Organisational Learning and the Structural Fallacy

In a previous article I wrote about some of the things we could potentially do to overcome our ‘L&D Uncertainty Paradox’, to take the first steps towards moving beyond just the ‘training’ landscape into a wider future, there were six points that I pulled out, namely;

  1. Broaden our data sets of both inputs and expected outputs for the business.
  2. Allocate more time to interpret, analyse and to try to see things ‘as they are’, rather than as they are perceived to be.
  3. View things not as a process or technology driven exercise, but as activity within a human people-performance system.
  4. Invert the ‘requests pyramid’.
  5. Be hyper-connected and get past silos, particularly with other people and data management/intelligence functions.
  6. Be proactive to move beyond needs assessment and into needs identification.

I will certainly treat each one of these points separately in upcoming articles, but I thought I’d first attack a slightly higher level component which perhaps moves beyond learning and into a wider operational space, but nonetheless I feel pertains to all of the above points; as what we’re talking about is a mindset change and a shake up of the mental models which guide our actions.


If I was to ask you to describe your organisation in a picture, what would you draw? Before you read further, have a bit of a think about that…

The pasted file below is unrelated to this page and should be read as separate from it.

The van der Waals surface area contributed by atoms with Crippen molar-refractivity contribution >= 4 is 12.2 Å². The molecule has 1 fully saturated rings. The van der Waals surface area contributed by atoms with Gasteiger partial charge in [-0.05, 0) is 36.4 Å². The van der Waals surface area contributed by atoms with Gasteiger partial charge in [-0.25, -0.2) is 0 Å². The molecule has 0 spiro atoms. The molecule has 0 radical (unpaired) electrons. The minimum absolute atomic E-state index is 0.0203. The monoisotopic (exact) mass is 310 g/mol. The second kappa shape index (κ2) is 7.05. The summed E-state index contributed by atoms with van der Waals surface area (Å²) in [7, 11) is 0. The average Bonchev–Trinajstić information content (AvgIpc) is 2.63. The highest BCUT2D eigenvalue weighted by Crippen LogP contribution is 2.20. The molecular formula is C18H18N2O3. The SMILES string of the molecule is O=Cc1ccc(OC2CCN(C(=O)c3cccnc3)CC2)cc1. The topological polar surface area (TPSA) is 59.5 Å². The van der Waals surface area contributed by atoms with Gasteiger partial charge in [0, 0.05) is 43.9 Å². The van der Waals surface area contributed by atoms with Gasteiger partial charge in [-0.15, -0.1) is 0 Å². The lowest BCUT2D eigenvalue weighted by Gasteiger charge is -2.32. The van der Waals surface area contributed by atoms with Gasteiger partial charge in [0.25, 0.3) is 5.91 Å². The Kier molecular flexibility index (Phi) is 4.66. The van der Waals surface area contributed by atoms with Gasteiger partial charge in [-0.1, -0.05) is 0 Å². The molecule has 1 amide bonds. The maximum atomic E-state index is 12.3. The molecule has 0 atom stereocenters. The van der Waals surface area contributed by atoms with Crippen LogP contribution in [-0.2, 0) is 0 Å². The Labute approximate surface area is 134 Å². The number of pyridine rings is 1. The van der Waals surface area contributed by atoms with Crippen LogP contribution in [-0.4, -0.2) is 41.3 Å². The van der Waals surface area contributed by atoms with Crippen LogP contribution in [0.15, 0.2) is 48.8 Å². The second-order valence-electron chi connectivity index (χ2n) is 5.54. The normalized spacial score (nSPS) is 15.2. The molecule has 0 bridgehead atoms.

More than likely you would come up with a hierarchical tree-branch structure somewhere along the same lines as the one below.

Image result for different types of organisational diagram
Image from

We’re very familiar with these structures. They are implicitly or explicitly the way we organise our work, deliver services, determine who should make decisions, delegate power, sell products, strategise….the list goes on.

We often struggle to conceptualise of another way of seeing the organisations in which we work, indeed if you type into Google images ‘organisational structure’ you will see these diagrams appear in pretty much all the results.

Now let me ask you a different question: What does a social structure look like?

Image result for social network maps
Image from

Not sure what you could have drawn there, but perhaps it could have been something like the above. Totally different, right?

This pattern of groupings can also be referred to as a tribal group, more on tribe formation and leadership can be found in talks from Seth Godin and David Logan at TedX.

For the last couple of decades we have now had the ability to begin to map human interactions and to see the interplay between individuals. I was awoken to how these structures hold together when I worked with a China-based company, Reyagroup who specialise in using these maps to determine organisational culture, they did amazing things that showed power structures, communication, collaboration, values, amongst others.

When you look at these diagrams we can immediately see that they don’t follow the same rules.

Key things to understand when we view things in hierarchies:

  1. They typically only show one variable within an organisational context – command structure
  2. They are linear. They have a start and an end, usually starting at the top and moving down.